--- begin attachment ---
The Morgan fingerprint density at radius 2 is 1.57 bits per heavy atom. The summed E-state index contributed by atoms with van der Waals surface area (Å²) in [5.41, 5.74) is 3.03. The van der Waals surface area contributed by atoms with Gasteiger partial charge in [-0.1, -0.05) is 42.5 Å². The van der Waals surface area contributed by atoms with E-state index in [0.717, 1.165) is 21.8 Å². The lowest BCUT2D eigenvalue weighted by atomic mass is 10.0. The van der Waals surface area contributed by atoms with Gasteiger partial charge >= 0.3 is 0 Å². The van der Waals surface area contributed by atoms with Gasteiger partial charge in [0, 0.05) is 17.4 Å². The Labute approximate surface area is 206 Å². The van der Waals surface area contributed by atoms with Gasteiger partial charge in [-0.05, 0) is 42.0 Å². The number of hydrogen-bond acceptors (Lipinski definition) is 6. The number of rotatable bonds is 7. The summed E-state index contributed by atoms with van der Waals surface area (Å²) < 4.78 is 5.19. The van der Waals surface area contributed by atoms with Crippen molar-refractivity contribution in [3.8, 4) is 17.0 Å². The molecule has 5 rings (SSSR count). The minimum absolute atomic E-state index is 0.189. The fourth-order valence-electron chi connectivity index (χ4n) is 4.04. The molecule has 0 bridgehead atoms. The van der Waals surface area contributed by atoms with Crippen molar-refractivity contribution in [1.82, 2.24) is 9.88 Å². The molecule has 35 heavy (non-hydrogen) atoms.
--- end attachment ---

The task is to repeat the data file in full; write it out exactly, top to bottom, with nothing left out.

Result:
The Morgan fingerprint density at radius 2 is 1.57 bits per heavy atom. The summed E-state index contributed by atoms with van der Waals surface area (Å²) in [5.41, 5.74) is 3.03. The van der Waals surface area contributed by atoms with Gasteiger partial charge in [-0.1, -0.05) is 42.5 Å². The van der Waals surface area contributed by atoms with E-state index in [0.717, 1.165) is 21.8 Å². The lowest BCUT2D eigenvalue weighted by atomic mass is 10.0. The van der Waals surface area contributed by atoms with Gasteiger partial charge >= 0.3 is 0 Å². The van der Waals surface area contributed by atoms with Gasteiger partial charge in [0, 0.05) is 17.4 Å². The Labute approximate surface area is 206 Å². The van der Waals surface area contributed by atoms with Gasteiger partial charge in [-0.05, 0) is 42.0 Å². The number of hydrogen-bond acceptors (Lipinski definition) is 6. The number of rotatable bonds is 7. The summed E-state index contributed by atoms with van der Waals surface area (Å²) < 4.78 is 5.19. The van der Waals surface area contributed by atoms with Crippen molar-refractivity contribution in [3.8, 4) is 17.0 Å². The molecule has 5 rings (SSSR count). The minimum absolute atomic E-state index is 0.189. The fourth-order valence-electron chi connectivity index (χ4n) is 4.04. The molecule has 0 bridgehead atoms. The van der Waals surface area contributed by atoms with Crippen molar-refractivity contribution in [1.82, 2.24) is 9.88 Å². The molecule has 35 heavy (non-hydrogen) atoms.